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You’ve been served

26 July 2016 By John Foley

AB InBev is serving shareholders of SABMiller a cocktail of sweetness and cynicism. The Budweiser brewer has increased its takeover offer for the UK drinks group just enough to give agitating hedge funds who hold shares in its UK rival a dignified exit. But the extra dash of cash mostly ignores the fact that AB InBev’s offer is worth far less, in U.S. dollar terms, than it was in November.

Because of the drop in sterling since AB InBev first agreed to buy SAB on Nov. 11, the value of the cash offer in dollars had fallen by 14 percent as of July 25, to $93 billion. The new bump in the offer only narrows that gap to 12 percent. Any SAB investor who felt AB InBev was getting a steal still will. But there’s a limit to how hard they can push for more. If the bidder were to walk away altogether, SAB’s shares would fall precipitously.

Beer

Moreover, the extra money should be enough to neutralise hedge funds – including TCI Fund Management and Elliott Advisers – who had slipped into SAB’s shareholder register hoping to rustle up an improvement to the deal’s terms. While negligible, the incremental money is probably enough to make sure they don’t lose out.

One wrinkle also remains un-ironed. AB InBev had dangled a cash-and-shares alternative to appeal to big shareholders Altria and BevCo, who hold 40 percent of SAB. That’s still worth 14 percent more than the sweetened, mass-market cash offer – compared with the slight discount when the terms of the takeover were first set. True, those who opt for it have to hold on to their shares for five years. But if they can find willing financiers, the price gap means some funds might well be keen to dive in anyway.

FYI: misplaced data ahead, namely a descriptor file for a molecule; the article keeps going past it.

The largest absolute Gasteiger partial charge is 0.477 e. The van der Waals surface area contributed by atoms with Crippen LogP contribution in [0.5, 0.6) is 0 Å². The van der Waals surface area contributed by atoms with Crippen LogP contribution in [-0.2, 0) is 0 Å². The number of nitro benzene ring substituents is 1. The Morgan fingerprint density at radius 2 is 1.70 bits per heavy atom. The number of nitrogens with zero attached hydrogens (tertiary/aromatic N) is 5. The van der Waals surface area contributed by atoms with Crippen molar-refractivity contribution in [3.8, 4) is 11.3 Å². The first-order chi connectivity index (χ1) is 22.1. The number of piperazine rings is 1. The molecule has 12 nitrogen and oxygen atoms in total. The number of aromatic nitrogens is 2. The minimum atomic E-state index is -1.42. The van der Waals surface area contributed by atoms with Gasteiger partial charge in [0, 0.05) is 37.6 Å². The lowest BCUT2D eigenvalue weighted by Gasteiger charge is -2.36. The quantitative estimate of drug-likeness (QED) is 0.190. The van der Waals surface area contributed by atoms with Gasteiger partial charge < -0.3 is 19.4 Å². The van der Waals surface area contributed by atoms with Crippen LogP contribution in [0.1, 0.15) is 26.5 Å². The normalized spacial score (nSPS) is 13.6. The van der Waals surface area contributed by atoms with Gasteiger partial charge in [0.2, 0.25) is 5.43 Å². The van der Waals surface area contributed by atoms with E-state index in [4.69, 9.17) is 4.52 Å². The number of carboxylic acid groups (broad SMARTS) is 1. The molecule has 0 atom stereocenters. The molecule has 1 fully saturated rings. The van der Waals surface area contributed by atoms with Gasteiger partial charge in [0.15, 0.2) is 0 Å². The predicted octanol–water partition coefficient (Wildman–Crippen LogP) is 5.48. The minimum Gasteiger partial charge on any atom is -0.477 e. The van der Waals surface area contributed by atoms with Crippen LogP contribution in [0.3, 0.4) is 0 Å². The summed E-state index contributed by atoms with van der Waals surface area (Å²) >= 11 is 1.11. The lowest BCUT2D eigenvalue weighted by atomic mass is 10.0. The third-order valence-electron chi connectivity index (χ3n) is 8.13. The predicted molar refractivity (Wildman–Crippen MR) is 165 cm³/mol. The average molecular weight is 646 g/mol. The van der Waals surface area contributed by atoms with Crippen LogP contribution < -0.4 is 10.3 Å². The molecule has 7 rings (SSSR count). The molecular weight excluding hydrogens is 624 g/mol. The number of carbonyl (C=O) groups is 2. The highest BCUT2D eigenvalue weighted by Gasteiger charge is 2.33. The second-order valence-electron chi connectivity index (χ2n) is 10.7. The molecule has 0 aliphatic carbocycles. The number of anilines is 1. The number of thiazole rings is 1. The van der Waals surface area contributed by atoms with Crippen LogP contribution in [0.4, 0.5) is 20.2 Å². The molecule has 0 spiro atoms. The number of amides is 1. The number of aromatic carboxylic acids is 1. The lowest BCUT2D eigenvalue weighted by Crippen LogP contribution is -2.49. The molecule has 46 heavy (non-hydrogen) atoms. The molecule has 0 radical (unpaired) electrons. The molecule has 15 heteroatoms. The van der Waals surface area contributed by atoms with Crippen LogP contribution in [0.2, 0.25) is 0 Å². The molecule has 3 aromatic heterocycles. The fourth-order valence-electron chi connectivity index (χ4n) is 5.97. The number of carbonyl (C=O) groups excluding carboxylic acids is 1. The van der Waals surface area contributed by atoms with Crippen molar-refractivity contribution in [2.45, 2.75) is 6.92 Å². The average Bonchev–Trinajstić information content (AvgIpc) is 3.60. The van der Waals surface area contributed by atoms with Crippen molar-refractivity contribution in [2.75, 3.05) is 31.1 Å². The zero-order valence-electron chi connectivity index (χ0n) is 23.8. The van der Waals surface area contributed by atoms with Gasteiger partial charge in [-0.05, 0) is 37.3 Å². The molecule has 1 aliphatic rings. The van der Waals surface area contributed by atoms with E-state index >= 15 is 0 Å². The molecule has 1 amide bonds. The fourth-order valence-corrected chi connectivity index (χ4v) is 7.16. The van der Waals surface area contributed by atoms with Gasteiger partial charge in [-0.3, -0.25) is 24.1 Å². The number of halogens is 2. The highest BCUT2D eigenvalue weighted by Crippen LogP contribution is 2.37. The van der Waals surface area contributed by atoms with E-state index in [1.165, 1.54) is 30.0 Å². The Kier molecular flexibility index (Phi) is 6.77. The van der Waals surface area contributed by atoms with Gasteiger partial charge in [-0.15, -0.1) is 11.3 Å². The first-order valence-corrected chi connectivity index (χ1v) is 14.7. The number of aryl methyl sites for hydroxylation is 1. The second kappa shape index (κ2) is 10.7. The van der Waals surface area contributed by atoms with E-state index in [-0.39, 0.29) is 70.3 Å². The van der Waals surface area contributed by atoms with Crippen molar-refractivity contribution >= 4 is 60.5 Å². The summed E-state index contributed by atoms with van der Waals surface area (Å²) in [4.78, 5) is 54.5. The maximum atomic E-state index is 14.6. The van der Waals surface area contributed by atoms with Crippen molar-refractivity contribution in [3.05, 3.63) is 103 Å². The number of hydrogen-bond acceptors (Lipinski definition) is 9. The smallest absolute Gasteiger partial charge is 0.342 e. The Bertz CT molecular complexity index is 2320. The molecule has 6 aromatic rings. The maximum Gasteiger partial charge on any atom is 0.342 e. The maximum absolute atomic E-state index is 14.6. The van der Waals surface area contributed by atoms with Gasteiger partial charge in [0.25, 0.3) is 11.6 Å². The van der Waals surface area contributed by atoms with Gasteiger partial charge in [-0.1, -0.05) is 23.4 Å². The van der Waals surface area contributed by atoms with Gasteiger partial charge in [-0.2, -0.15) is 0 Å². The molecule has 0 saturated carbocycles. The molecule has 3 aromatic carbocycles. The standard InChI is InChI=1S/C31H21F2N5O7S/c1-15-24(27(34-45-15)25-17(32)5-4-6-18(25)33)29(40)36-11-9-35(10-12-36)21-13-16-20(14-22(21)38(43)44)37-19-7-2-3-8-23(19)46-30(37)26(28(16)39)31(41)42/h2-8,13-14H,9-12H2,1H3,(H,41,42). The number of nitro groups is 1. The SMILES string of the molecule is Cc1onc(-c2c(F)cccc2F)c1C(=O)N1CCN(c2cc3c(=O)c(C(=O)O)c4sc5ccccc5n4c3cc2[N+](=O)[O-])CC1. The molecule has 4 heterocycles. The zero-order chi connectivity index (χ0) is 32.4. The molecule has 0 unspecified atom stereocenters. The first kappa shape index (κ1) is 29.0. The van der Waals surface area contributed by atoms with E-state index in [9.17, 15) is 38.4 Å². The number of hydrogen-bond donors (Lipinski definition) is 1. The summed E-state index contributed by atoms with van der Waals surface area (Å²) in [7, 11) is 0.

AB InBev has probably done enough to appease the short-termists. Still, there is a chance that its cynical approach could come back to haunt it. The new proposal was taken straight to shareholders rather than discussed with SAB’s board, in a tactic more suited to hostile takeovers than agreed deals. That leaves room for the board to return the gesture in kind, and publicly challenge AB InBev to address the question of value. That would be no bad thing.

 

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